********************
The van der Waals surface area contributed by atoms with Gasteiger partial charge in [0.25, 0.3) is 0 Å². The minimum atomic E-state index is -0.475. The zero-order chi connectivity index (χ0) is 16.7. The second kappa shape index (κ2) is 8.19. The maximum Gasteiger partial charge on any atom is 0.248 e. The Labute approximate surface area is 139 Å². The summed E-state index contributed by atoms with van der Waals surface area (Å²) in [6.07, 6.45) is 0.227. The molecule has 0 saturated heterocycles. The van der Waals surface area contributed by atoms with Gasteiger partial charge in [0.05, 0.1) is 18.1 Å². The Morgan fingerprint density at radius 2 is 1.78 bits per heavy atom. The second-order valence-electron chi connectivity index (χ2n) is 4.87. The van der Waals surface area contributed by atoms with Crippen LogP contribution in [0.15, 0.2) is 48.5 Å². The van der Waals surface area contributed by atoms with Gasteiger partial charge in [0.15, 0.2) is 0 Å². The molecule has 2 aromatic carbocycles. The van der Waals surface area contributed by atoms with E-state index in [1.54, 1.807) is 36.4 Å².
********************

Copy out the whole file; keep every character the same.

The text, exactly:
The van der Waals surface area contributed by atoms with Gasteiger partial charge in [0.25, 0.3) is 0 Å². The minimum atomic E-state index is -0.475. The zero-order chi connectivity index (χ0) is 16.7. The second kappa shape index (κ2) is 8.19. The maximum Gasteiger partial charge on any atom is 0.248 e. The Labute approximate surface area is 139 Å². The summed E-state index contributed by atoms with van der Waals surface area (Å²) in [6.07, 6.45) is 0.227. The molecule has 0 saturated heterocycles. The van der Waals surface area contributed by atoms with Gasteiger partial charge in [0.05, 0.1) is 18.1 Å². The Morgan fingerprint density at radius 2 is 1.78 bits per heavy atom. The second-order valence-electron chi connectivity index (χ2n) is 4.87. The van der Waals surface area contributed by atoms with Crippen LogP contribution in [0.15, 0.2) is 48.5 Å². The van der Waals surface area contributed by atoms with Gasteiger partial charge in [0.15, 0.2) is 0 Å². The molecule has 2 aromatic carbocycles. The van der Waals surface area contributed by atoms with E-state index in [1.54, 1.807) is 36.4 Å².